Bravery Under Fire is the story of Fr Willie Doyle, a WWI chaplain from Dublin who served and died ministering to the fallen in 1917 in Ypres, Belgium.
In a remarkable coup, Bravery Under Fire, a docudrama feature on the life of Irish WWI Jesuit chaplain Fr Willie Doyle, will have a special screening in the Vatican on 12th October to an invited audience of senior clergy and Catholic leaders.
The film, directed by Co Down Director Campbell Miller, will be shown in a private screening in the Vatican.
Fr Doyle SJ served with the British Army in Passchendaele, ministering to soldiers of all faith and none including German prisoners and casualties, showing incredible faith and a heroic disregard for his own safety.
Director Campbell Miller explains, “We are delighted and very honoured to be invited to show this docudrama in the Vatican to a very high profile audience. ”
“I got to know and understand Fr Willie Doyle very well over time working on this, as did our wonderful cast and crew. He was a man of incredible courage and bravery under fire. His selflessness and humanity towards his fellow man was astonishing and we found it very humbling to bring the story to life in a film. So now to take it to Rome does justice to Fr Willie and his fallen comrades. Men of all faith and none were consoled by his love and compassion in their darkest and most terrifying moments.”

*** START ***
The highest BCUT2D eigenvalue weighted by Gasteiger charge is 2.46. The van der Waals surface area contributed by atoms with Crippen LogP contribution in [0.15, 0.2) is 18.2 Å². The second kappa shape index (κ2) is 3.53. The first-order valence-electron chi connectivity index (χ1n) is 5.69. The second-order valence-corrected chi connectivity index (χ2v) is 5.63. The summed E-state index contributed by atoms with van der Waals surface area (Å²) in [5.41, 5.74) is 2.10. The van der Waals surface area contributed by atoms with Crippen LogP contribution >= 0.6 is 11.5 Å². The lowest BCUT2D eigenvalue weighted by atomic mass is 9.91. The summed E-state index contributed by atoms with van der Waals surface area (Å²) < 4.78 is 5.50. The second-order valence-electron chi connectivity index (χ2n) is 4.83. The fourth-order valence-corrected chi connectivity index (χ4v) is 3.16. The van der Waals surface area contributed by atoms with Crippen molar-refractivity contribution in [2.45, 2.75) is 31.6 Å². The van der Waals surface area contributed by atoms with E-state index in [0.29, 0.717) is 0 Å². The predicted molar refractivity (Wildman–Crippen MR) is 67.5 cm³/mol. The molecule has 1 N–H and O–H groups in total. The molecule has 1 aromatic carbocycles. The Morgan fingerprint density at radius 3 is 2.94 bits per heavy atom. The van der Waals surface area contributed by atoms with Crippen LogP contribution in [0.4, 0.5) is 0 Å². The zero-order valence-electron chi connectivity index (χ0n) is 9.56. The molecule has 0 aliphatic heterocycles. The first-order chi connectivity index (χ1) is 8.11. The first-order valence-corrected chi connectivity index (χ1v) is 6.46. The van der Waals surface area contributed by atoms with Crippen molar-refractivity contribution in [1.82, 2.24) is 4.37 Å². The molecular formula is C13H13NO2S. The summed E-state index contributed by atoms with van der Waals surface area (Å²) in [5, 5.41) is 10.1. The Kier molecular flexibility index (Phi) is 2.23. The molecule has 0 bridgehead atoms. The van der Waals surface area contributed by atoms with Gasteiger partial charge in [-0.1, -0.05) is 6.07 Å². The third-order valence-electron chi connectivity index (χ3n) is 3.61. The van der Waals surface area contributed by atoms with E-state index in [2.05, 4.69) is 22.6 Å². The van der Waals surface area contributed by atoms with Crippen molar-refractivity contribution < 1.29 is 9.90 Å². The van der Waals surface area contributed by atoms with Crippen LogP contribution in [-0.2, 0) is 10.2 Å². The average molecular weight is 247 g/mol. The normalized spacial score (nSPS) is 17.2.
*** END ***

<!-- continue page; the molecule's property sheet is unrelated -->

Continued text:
“Fr Doyle made repeated forays into the battlefield and No Man’s land to give the last rites to the wounded and dying. Ironically for a man who sought Christian burial for battlefield casualties he lost his own life trying to save others and his body was never recovered. He was revered by Soldiers in the Irish 16th Division but also by the men in the largely Protestant 36th Division.”
‘For the Vatican showing the assembled guest list we feel does justice to the memory of Fr Willie Doyle.’
The docudrama has already screened to a worldwide audience on EWTN and had its Irish premiere in Newcastle, Co Down in August.
The production was filmed on location in Ireland and Belgium with trench scenes painstakingly recreated and filmed in the depths of winter to attempt to replicate the harrowing conditions on the front line.
Campbell Miller says, “We can only imagine the horror experienced as Fr Doyle ministered in the mud, decay, destruction and terror of unexploded shells and incoming fire.”
One spellbinding and heartrending account describes the Jesuit offering mass for the dead surrounded by the unburied corpses of soldiers, comrades he had served with.